By the end of the housing downturn, nearly 62 per cent of the nation's 381 metropolitan areas will have experienced double digit per cent declines in house prices peak-to-trough, says the report by chief economist Mark Zandi and his team, which includes Celia Chen, senior director of housing economics.
According to the report, the declines will exceed 20 per cent in about 100 metro areas and will be scheduled to a discussion on a Webcast this Thursday. An advance copy was given exclusively to Reuters.
Despite the gloomy data, the report, by an independent subsidiary of Moody's Corp, paints an improving picture of the housing market, which is in the midst of its worst downturn since the Great Depression and is both the source and a major casualty of the world credit crisis. An improvement could portend a turnaround for the world's largest economy and help stanch losses at US banks, hit hard by soured mortgage securities. The report noted that "Despite the darkening national economic outlook and the weak conditions in the housing market, some positive signs give hope that a bottom in the housing market is coming into view." The report also mentioned that "More than three years since the market began correcting, inventories are flattening, prices are coming back down to earth, and sales are approaching stability."
The outlook, however, assumes stronger action by US policymakers. It says that even with further government intervention, the recession will keep the housing market from fully recovering until the end of this year. With this help, sales are probably at bottom, stabilized by foreclosure sales, while construction will hit bottom in the first half of this year, although the pace of housing starts will remain very depressed until 2011. From the peak to the trough, total single-family home sales will have declined by 40 per cent and housing starts by 70 per cent.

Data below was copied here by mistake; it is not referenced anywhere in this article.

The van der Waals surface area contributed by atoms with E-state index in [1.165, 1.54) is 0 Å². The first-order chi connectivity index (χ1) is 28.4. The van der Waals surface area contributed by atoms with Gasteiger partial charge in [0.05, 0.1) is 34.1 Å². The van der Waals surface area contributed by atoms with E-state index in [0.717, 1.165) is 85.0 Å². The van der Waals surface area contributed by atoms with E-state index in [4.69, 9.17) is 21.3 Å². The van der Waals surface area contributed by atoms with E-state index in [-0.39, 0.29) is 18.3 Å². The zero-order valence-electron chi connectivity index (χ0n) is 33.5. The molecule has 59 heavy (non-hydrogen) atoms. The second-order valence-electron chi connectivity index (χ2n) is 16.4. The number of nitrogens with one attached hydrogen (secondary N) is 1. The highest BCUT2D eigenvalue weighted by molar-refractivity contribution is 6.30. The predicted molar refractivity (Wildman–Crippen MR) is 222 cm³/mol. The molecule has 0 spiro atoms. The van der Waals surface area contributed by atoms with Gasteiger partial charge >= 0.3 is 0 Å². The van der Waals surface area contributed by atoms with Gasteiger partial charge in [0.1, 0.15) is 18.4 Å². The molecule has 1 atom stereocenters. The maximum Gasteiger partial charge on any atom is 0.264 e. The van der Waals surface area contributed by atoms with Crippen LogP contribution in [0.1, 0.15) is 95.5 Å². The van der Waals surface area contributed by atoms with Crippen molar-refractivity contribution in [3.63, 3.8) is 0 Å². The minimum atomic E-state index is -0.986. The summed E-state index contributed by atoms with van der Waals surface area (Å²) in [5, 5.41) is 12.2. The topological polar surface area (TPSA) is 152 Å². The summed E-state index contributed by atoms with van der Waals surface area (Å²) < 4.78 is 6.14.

Zandi's analysis of the impact of the US economic stimulus package has been cited by some of the Obama administration's top advisers. The Moody's Economy.com report, titled ‘Housing in Crisis: When Will Metro Markets Recover?’, says home prices in the United States will hit their nadir in the fourth quarter of 2009, with the National Standard & Poor's/Case-Shiller Home Price Index expected to show a 36.2 per cent peak-to-trough decline. The peak was reached in the first quarter of 2006.
House prices have fallen in about 70 per cent of all metro areas over the past several years. Although prices in most metro areas declined modestly during this period, price depreciation from peak exceeded 5 per cent in 116 metro areas and exceeded 20 per cent in about 50 metro areas. Those metro areas with the most exposure to subprime and investor lending, which consequently experienced the greatest run-up in prices during the boom, are suffering the greatest declines on the downside of the housing cycle.
Punta Gorda, Florida, is one of the hardest hit US markets. Its house price declines are expected to reach a bottom in the second quarter of 2010, with a peak-to-trough decline forecast at 65.4 per cent. The peak was reached in the first quarter of 2006.
House price declines in Stockton, California, are expected to reach a nadir in the fourth quarter of 2009, with a peak-to-trough drop forecast at 67.1 per cent. The peak was reached in the first quarter of 2006.
Moody's Economy.com, based in West Chester, Pennsylvania, provides economic research and consulting services to businesses, governments and other institutions.
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